Research interests

Research in the group is conducted along 3 main lines with important overlaps.

The group is well known for contributions to phononic crystals, especially for theory and experiments in the ultrasonic frequency range and surface acoustic waves. We are also studying locally-resonant crystals and metamaterials.

We are working on local probe microscopies, especially for thermal measurements and vibration metrology in MEMS. We are developing metrological systems suited for time-resolved analysis of thermal and acoustic phenomena in solids.

We are exploring phoxonic crystals (aka crystals for both sound and light) and photon-phonon interactions (interactions between light and sound). We are equipped for Brillouin Light Scattering (BLS) measurement of hyperfrequency phonons.

1. Phononic crystals and acoustic metamaterials

We are especially interested by the physics of phononic crystals, both theoretically and experimentally. We fabricate phononic crystals of various type and scale, covering the spectrum of sonic waves (in air), acoustic waves (in water, typically), and elastic waves (in solids). We consider for isntance the following structures.

  • Hypersonic phononic crystals: Composed of  a periodic array of holes or pillars, they have interesting applications to signal processing in the frequency range of wireless telecommunications (100 MHz - 5 GHz).
  • Locally-resonant phononic crystals: They can support low-frequency band gaps and they can implement many paradygms of acoustic metamaterials.
  • Ultrasonic phononic crystals: Their realization and their interrogation is quite simple and they operate at frequencies around 1 MHz for crystals immersed in water.
  • Acoustic metamaterials: Beyond purely theoretical aspects, we are designing structures for wide bandwidth acosutic opacity.

Please have a look at our popularization webpages on phononic crystals here.

Some examples of phononic crystals in our group. (left) Honeycomb crystals of air holes in a silicon wafer; the lattice constant is about 5 microns. (center) Square-lattice crystal of pillar made from electroplated nickel on a lithium niobate wafer. (right) Ultrosonic crystal composed of steel rods aligned by laser-machined plates; the lattice constant is about 3 mm.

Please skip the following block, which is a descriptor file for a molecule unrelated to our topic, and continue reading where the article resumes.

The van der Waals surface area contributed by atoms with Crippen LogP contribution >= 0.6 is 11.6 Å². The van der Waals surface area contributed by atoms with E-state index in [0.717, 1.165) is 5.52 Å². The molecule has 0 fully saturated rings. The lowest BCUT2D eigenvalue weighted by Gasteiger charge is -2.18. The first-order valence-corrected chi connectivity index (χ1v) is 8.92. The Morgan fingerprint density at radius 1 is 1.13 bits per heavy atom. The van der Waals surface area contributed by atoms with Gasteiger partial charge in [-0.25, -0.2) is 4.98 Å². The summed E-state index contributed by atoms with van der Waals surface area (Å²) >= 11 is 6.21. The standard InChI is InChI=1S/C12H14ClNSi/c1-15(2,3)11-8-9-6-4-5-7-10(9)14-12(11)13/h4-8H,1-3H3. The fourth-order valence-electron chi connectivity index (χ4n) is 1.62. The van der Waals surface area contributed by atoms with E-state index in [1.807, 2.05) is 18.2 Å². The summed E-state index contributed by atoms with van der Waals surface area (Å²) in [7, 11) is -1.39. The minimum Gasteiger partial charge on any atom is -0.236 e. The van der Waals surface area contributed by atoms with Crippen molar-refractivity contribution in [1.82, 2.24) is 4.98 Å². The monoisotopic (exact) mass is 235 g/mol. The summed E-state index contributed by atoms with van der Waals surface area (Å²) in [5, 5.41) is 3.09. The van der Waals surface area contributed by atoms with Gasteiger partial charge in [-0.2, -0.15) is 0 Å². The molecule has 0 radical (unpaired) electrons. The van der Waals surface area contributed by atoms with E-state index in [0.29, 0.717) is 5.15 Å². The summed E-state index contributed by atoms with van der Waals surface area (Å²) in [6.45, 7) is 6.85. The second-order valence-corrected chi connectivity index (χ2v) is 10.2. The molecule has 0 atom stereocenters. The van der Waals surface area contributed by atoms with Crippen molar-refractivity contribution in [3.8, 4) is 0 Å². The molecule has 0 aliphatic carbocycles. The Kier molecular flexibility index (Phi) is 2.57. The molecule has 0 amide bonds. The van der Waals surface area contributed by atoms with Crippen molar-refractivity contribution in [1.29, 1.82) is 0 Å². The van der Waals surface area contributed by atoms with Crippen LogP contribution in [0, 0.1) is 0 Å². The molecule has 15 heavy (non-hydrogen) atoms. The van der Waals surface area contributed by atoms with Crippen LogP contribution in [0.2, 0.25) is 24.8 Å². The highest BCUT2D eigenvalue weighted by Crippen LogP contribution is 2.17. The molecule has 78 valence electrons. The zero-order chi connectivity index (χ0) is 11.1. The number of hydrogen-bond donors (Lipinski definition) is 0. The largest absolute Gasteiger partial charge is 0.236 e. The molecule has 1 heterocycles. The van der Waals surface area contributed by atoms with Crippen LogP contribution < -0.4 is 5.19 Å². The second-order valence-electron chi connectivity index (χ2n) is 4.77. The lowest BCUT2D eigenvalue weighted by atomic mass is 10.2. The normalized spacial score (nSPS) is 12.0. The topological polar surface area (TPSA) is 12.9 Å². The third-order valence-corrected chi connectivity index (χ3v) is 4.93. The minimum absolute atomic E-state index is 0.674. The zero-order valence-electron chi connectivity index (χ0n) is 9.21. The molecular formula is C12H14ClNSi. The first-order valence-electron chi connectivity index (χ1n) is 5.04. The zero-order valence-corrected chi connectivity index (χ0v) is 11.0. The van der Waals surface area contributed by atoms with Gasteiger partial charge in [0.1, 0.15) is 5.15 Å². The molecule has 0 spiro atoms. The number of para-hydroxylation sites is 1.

2. Local-probe microscopies and instrumentation

We are working on local-probe thermal microscopy. We are for instance developping a novel thermal microscope using micro-thermocouples mounted on a tuning fork. Moreover, as pioneers of force modulation microscopy, we are developing new geometries for levers used in atomic force microscopy and multimodal measurements (thermal and acoustic coupling, for instance).

We are developing a thermal and acoustic measurement platform featuring time-resolved and high spatial resolution metrology (using a femtosecond laser). The instrument allows us to measure the temporal dynamics of homogeneous and nanostructured samples.

Propagation of surface elastic waves on a silicon planar sample covered with a 100 nm thick tungsten layer. The temporal acquisition can capture the first 6 nanoseconds of the life of surface waves, right after the laser impact. (Courtesy of Guillaume Dodane, © 2015)

3. Phoxonic crystals and photon-phonon interactions

We proposed the concept of simultaneous photonic and phononic band gaps back in 2005, in the context of photo-phononic fibers. We have since then developed this concept of phoxonic crystals with potential to enhance the interactions of light and sound.

We are developing in parallel theoretical models in order to describe opto-acoustic interactions in optical fibers (Brillouin scattering effects and electrostriction), in collaboration with the Nonlinear Optics group of FEMTO-ST/Optics.

Vibrations of a microstructured photonic crystal fiber supporting the propagation of a guided elastic wave (an acoustic phonon). THe core diameter is about 1 micron. THe frequency at which the wave oscillates is about 5.9 GHz.